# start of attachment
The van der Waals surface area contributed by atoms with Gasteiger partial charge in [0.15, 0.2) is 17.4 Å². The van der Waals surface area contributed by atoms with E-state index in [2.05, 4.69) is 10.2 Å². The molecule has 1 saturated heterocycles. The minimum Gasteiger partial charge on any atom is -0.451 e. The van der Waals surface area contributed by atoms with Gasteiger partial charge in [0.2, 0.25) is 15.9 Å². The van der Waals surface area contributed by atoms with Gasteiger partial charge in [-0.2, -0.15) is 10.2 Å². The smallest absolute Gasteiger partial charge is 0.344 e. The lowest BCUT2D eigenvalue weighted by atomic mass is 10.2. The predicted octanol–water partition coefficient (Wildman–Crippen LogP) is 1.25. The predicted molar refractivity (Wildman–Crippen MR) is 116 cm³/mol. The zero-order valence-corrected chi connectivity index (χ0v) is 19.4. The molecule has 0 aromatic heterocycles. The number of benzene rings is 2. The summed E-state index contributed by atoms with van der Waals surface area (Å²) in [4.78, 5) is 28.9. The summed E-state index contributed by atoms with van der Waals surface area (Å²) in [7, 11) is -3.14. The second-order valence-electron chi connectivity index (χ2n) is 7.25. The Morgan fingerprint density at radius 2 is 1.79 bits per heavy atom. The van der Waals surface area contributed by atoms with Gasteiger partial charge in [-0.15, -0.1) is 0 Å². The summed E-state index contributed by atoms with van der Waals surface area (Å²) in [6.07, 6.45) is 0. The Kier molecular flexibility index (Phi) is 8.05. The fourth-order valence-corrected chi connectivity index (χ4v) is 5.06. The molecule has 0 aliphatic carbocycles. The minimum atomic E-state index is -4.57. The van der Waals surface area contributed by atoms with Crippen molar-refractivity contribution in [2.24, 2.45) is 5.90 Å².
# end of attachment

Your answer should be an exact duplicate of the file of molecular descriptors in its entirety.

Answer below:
The van der Waals surface area contributed by atoms with Gasteiger partial charge in [0.15, 0.2) is 17.4 Å². The van der Waals surface area contributed by atoms with E-state index in [2.05, 4.69) is 10.2 Å². The molecule has 1 saturated heterocycles. The minimum Gasteiger partial charge on any atom is -0.451 e. The van der Waals surface area contributed by atoms with Gasteiger partial charge in [0.2, 0.25) is 15.9 Å². The van der Waals surface area contributed by atoms with Gasteiger partial charge in [-0.2, -0.15) is 10.2 Å². The smallest absolute Gasteiger partial charge is 0.344 e. The lowest BCUT2D eigenvalue weighted by atomic mass is 10.2. The predicted octanol–water partition coefficient (Wildman–Crippen LogP) is 1.25. The predicted molar refractivity (Wildman–Crippen MR) is 116 cm³/mol. The zero-order valence-corrected chi connectivity index (χ0v) is 19.4. The molecule has 0 aromatic heterocycles. The number of benzene rings is 2. The summed E-state index contributed by atoms with van der Waals surface area (Å²) in [4.78, 5) is 28.9. The summed E-state index contributed by atoms with van der Waals surface area (Å²) in [7, 11) is -3.14. The second-order valence-electron chi connectivity index (χ2n) is 7.25. The Morgan fingerprint density at radius 2 is 1.79 bits per heavy atom. The van der Waals surface area contributed by atoms with Gasteiger partial charge in [-0.15, -0.1) is 0 Å². The summed E-state index contributed by atoms with van der Waals surface area (Å²) in [6.07, 6.45) is 0. The Kier molecular flexibility index (Phi) is 8.05. The fourth-order valence-corrected chi connectivity index (χ4v) is 5.06. The molecule has 0 aliphatic carbocycles. The minimum atomic E-state index is -4.57. The van der Waals surface area contributed by atoms with Crippen molar-refractivity contribution in [2.24, 2.45) is 5.90 Å².